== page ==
What happens when you bring together 5 Counter Attack newbies, 1 experienced pro, the 2 inventors of the game and 3 pitches in one Edinburgh pub? It rains goals!
We hosted a Counter Attack evening last night in Scotland’s capital city, and it was a lot of fun! After a 30-minute learning curve, the six players got stuck into the game and began to execute a great variety of moves. Back-post headers were tucked away, long-range shots were pushed over the bar, yellow cards were handed out and – shock horror! – someone spilled their pint on the pitch.
Here are some photos of the night:
A few conclusions from me about the evening:
Counter Attack is a fun, sociable experience! Most of us hadn’t met before yet we had a great night
It takes about 30 minutes to start to feel confident about the rules
There is a depth to the game that left everyone wanting to come back for more
Sometimes the dice just doesn’t roll for you (especially for Adam)
We have resolved to come back together and maybe even start a league. If you live in or near Edinburgh and you fancy being a part of this, give us a shout! (Just beware if you’re up against David (@AETShirts) because he slaughtered everyone)
I thought it would be a quick job to make some videos explaining the rules of Counter Attack, but it has taken me all day to make just one! AND IT’S ONLY 2 MINS 30 SECONDS LONG!!
Still, I’m sure I learnt some valuable lessons along the way…
Here’s the result of my day’s work – the Movement Phase explained:
The plan is to make a bunch more of these to explain passing, shooting, tackling and set pieces in more detail. Some people prefer the visual approach to learning the rules, so I think these videos will ultimately prove to be pretty useful.
The rulebook will feature some advice on team formations and strategies players might want to employ. I’ve been writing up a few words of advice and wanted to get your thoughts on what might work best. Please read and comment below!
Here’s what I’ve come up with so far:
The term ‘team formation’ describes how a team generally positions themselves on the pitch. Players tend not to rigidly stick to positions throughout a game; diagrams of team formations tend to show a snapshot of how players generally position themselves on the field.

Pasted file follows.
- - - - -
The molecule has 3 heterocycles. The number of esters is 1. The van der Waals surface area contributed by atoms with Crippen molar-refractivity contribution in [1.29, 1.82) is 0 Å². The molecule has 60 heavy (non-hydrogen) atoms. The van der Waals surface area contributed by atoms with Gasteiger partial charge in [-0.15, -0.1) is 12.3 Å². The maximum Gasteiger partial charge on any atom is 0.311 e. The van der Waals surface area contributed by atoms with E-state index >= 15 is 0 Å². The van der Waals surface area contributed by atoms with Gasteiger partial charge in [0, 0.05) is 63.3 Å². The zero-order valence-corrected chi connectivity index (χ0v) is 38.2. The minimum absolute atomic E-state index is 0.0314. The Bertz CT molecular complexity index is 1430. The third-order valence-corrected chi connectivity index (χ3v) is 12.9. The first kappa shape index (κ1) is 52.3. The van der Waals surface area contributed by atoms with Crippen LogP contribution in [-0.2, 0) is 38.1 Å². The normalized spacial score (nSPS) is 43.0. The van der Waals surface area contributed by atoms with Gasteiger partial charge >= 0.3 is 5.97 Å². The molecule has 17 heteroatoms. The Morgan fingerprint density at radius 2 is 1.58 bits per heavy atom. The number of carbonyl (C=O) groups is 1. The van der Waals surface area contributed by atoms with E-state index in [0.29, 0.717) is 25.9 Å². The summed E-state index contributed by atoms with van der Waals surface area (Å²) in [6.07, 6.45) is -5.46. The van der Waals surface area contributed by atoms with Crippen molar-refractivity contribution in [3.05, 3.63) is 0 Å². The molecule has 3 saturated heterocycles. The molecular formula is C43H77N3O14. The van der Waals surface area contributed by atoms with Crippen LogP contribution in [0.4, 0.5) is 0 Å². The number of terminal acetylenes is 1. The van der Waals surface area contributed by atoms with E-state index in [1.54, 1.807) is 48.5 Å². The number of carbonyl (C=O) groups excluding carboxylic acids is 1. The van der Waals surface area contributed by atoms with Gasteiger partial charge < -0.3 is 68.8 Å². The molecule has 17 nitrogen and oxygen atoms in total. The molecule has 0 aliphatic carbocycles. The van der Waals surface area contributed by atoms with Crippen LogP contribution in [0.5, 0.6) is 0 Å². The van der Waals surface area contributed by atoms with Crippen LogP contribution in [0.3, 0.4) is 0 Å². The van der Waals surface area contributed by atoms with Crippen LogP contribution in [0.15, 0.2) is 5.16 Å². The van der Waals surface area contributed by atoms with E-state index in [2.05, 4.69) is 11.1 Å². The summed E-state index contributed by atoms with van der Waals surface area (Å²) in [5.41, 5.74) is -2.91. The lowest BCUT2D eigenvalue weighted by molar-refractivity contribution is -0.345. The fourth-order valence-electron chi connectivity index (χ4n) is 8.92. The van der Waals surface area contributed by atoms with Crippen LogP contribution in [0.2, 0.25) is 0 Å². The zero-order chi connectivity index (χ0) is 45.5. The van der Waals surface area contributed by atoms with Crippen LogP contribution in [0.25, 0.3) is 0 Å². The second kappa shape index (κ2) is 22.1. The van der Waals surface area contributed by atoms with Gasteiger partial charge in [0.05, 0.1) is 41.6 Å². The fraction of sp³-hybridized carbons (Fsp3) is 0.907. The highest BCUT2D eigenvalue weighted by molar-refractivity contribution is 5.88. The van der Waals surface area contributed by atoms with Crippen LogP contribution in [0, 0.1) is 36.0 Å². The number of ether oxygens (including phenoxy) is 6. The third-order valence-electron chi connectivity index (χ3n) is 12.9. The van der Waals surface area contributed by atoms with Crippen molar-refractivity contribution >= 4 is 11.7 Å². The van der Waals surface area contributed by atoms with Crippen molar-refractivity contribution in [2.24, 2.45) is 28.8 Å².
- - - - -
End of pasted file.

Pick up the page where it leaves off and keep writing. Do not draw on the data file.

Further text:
In Counter Attack, YOU get to choose how to line-up your players and where to position them throughout the match. What follows on this page are a number of examples of team formations you might want to try out, alongside a brief description of their strengths and weaknesses.
This formation is called a 442 because it features 4 defenders, 4 midfielders and 2 attackers. It is viewed as a solid team formation. The two attackers are supplemented by the wide midfielders and central midfielders. Teams employing a 442 might struggle if up against an opponent with more than 2 central midfielders.
The 433 is favoured a lot in the modern game. 3 central midfielders can help a team win the battle in the middle of the pitch. Wide defenders can push forward to supplement the midfield when necessary. 3 attackers can trouble to opposition defence, but the team only has one central striker, so might find it difficult to create goalscoring opportunities if making a quick attack.
In a 532, a team benefits from an additional defender. The two wide defenders often push forward to supplement the midfield and even the attack if they have a high pace attribute. Two central strikers can help generate goalscoring opportunities. This formation lacks width, so can be punished by opponents who seek to exploit that.
A 343 is considered to be an an attacking system. A lot of responsibility rests on the shoulders of the wide midfielders, who must support the team in the centre and in defence. If your opponent launches a quick counter attack, your 3 defenders could find themselves outnumbered.
There are no limits to how you might set-up your team. Play with only 1, or zero, defenders if you wish! The formations described above are merely there for reference. Experiment and see what you
There isn’t endless space in the rulebook, but please do let me know what you’d add/change from the above 🙂
After 48 hours on Kickstarter, Counter Attack has hit the 50% funding mark! What a fun and thrilling two days it has been for Rachel and I as we have watched people back the game! We want to say a huge THANK YOU to all of the game’s backers, and to all of the people who have been helping retweet and share messages about Counter Attack on social media. We don’t really have an advertising budget, so every share is crucial 🙂
After 8 months of development, Counter Attack is now available to buy! I’m using the crowdfunding platform Kickstarter to finance the game. Counter Attack will be available to buy for only the next 32 days…
If we manage to hit the funding goal of £7000 in that time period, the money is released to me and I’ll use it to pay a manufactuer to produce the game. Kickstarter is an ‘all or nothing’ platform, meaning everyone gets their money back if we don’t hit the £7000 goal! Let’s not dwell on negatives at this time…
Getting everything finished for Kickstarter was quite a stress! Every detail had to be correct, every graphic had to be in place, every video had to be polished… The toughest thing was getting agreement with the manufactuer and working out postage costs to every corner of the world!
Now a nervy wait ensues to see if we hit the goal. It has been humbling to see that, at the time of this post, about 10% of the funding goal has been reached already!